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A > AMSTRAD  > CPC 464     

CPC 464

The Amstrad CPC 464 was one of the most successful computers in Europe. More than two million computers were sold. Despite its ordinary characteristics (like those of the Sinclair Spectrum and often less interesting than those of the others like the Commodore 64 or Atari XL/Xe series) or odd features (like video memory or strange floppy disk format), it was very popular because of its really low price and its interesting commercial concept : all peripherals were sold together (like the Commodore PET that was sold years earlier): CPU/keyboard, tape recorder, monitor (monochrome green or colour).

A huge number of programs and peripherals were developed for this machine. It ran AmsDos (Amstrad's Operating System). AmsDos was completely embedded in the Basic using so-called RSX commands starting with |, but it could not format disks, you needed a special application for that.
The 464 also could use CP/M 2.2 or 3.0 when used with an external Floppy disk unit (3" Hitachi, 180 KB / face). A lot of great CP/M software was adapted for the Amstrad CPC.

About 42 KB RAM was available for the user, the video memory and the ROM were mapped on the same addresses with a dedicated chip to switch the memory banks automatically.

Notice that the first Amstrad CPC prototype (called "Arnold", which gave the name ROLAND (Arnold acronym) to several CPC games) was built around a 6502 processor and then changed to a Z80 late in the computer’s development. A few months later, the CPC series would be completed with a computer which offered a built-in floppy disk unit: the CPC 664.

Ekkehard Morgenstern from Germany reports:
AMSDOS could be run only with Amstrad's 3" floppy disk drive. CP/M could be run either with 3" floppy disk drives or other drives available on the market. (I had a 5 1/4" Vortex disk drive with 704K capacity)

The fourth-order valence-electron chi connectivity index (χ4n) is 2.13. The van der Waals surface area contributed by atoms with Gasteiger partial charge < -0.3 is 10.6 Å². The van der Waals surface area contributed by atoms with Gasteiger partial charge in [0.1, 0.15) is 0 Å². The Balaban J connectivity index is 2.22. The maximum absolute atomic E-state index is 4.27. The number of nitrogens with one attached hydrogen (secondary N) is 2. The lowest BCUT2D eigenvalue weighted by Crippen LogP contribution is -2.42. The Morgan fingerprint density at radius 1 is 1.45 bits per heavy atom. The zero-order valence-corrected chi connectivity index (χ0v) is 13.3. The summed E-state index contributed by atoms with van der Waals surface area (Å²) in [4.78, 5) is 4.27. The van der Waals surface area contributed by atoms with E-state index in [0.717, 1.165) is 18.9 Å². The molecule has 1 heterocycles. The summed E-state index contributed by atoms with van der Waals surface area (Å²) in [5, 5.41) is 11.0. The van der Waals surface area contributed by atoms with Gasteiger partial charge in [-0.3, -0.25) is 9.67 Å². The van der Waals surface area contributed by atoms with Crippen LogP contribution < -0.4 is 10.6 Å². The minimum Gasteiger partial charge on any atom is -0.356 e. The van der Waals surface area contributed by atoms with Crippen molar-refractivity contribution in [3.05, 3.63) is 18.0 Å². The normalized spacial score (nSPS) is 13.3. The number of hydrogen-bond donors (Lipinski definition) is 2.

Actually CP/M was pretty good compared to MS-DOS, but of course it was only 8 bit. Interesting was that the Z80 processor was downwards compatible to the 8080 processor and hence allowed the 8-bit CP/M to be run without changes. But when programming in assembly language, you had to use the 8080 instruction set which had different mnemonics than the Z80's.

There was a lot of cool add-on hardware for the CPC. I had a MAXAM module which had a built-in editor, assembler and disassembler in ROM. This made it fairly easy to write BASIC and assembly mixed programs. (It would've been better though if the Locomotive BASIC would've had the ability to mix BASIC and assembly, like the BBC computer did)

Locomotive BASIC was surprisingly fast at the time and had even software interrupts, with which it was possible to react to hardware interrupts that were passed to the BASIC interpreter. Hence you could write programs that behaved like multitasking apps. The language also had an advanced sound architecture containing commands to define different wave-forms.

The tape drive routines in ROM had variable baud rate parameters, and so it was possible to store programs at 19200 baud or higher. However, this could lead to read errors of course, which was used as a copy protection by many programs sold on tape.


please help
trying to convert 8bit video for sam coupe
this is still not mode 3 interlaced with hmpr bit 5$6 CLUT alterations per scan line HELP we only need a DMA...
masterdos/basic atom lite support HELP

Thursday 28th February 2013
Roger Jowett (Ulster)

Text windows ... and the "COPY" key :D

Wednesday 21st November 2012
Antonio (Italy)

The World of Amstrad still lives on - check out the CPC wiki: !!!

Thursday 4th October 2012
Chris (Australia)


TYPE  Home Computer
ORIGIN  United Kingdom
YEAR  1984
BUILT IN LANGUAGE  Locomotive Basic
KEYBOARD  QWERTY mechanical keyboard
Numeric keypad and edit block with arrow keys
CPU  Zilog Z80
RAM  64 kb (42kb left for user)
VRAM  16 kb
ROM  32 kb
TEXT MODES  20 x 25 with 16 colors
40 x 25 with 4 colors
80 x 25 with 2 colors
GRAPHIC MODES  160 x 200 with 16 colors
320 x 200 with 4 colors
640 x 200 with 2 colors
COLOrsc  27
SOUND  3 channels, 8 octaves
+1 noise channel
I/O PORTS  Printer port
Bus port
1 Joystick plug (Atari standard)
Floppy Disc Port
DIN plug for Amstrad monitor
Headphone / Sound stereo jack output
BUILT IN MEDIA  Tape Recorder (1000 or 2000 bauds)
POWER SUPPLY  5v DC (powered by an Amstrad monitor)
PRICE  Monochrome - 455 (December 84)
Monochrome -410 (March 86)
Color - 684 (Dec. 84)
Color - 608 (March 86)

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